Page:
The Difference Between DUI and DWI

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People often use the terms DUI and DWI interchangeably, but they have minor differences that set them apart. Despite their differences, they have one similarity. If you violate either law, you’ll need FR-44 insurance in Florida to reinstate your license. Learn more about these violations in this blog post.

Twenty-nine individuals lose their lives daily in the United States due to drunk driving. Approximately one-quarter of all car accidents involve alcohol or drug-impaired drivers. Florida takes drunk driving very seriously. DUI and DWI are acronyms describing impaired driving in slightly different contexts. This brief post will distinguish driving under the influence (DUI) from driving while intoxicated (DWI) and explain the differences between the two. Let’s take a look.

Do You Know the Difference Between DUI and DWI?

States use both terms to describe this violation. For instance, in New York, DWI means “driving while intoxicated.” In contrast, Florida uses DUI, “driving under the influence.” However, there is a perceptible difference in the level of impairment between DWI and DUI.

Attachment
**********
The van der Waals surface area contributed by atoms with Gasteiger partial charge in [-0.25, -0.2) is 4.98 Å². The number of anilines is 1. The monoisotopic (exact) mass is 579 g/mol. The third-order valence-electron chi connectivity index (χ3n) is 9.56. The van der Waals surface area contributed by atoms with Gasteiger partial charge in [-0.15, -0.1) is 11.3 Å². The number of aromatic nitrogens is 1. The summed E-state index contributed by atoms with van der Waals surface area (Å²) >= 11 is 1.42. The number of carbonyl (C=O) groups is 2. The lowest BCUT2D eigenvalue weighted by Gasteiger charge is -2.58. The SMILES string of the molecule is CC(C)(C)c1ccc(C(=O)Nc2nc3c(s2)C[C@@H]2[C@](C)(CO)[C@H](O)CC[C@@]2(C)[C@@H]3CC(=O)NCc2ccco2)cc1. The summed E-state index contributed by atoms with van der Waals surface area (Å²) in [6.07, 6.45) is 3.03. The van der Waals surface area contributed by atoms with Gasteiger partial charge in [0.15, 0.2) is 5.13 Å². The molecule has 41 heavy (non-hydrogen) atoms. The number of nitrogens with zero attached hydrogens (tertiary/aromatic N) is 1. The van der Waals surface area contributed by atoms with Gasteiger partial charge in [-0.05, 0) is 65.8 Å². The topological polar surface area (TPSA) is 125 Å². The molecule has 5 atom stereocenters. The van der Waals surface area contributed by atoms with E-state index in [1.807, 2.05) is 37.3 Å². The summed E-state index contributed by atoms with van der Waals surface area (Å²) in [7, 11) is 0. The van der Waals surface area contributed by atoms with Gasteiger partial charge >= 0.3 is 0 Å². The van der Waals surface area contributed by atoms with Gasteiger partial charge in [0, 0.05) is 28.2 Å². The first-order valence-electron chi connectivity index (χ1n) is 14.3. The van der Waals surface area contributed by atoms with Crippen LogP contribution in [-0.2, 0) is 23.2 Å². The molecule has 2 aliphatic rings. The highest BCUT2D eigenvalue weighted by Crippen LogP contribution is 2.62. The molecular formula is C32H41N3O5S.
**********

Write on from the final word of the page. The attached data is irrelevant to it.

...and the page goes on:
Driving under the influence indicates that a motorist has a degree of cognitive impairment from drugs or alcohol. Driving while intoxicated implies that the driver has a significant cognitive impairment from alcohol or drug consumption. States typically base disparities in charges on factors such as age, degree of impairment, and any special conditions.

It’s worth stressing that the substances in question need not be illegal. If a person shows diminished mental or physical abilities from any drug – prescription or otherwise – an officer has the authority to arrest them for DUI or DWI.

What Does the Law Say?

Some state governments utilize other terms for DUI and DWI violations. These terms include “operating under the influence” (OUI) or “operating while intoxicated” (OWI). Florida drivers facing charges for violations of this type likely have a BAC above the permissible limit of 0.08.

A judge evaluates the defendant’s blood alcohol concentration (BAC) and other factors, such as previous convictions, in sentencing the defendant. Drivers who registered a BAC of 0.15 or above will face harsher charges and penalties.

DUI/DWI Consequences for First-Time Offenders

Penalties for substance-related motor vehicle offenses vary from state to state. In Florida, possible outcomes of a first DUI/DWI conviction may include:

  • One year in jail
  • Community service requirement of 50 hours
  • Up to a one-year license suspension
  • Fines of up to $2,000
  • An ignition interlock requirement for a minimum of six months

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This article was last updated on May 9th, 2024 by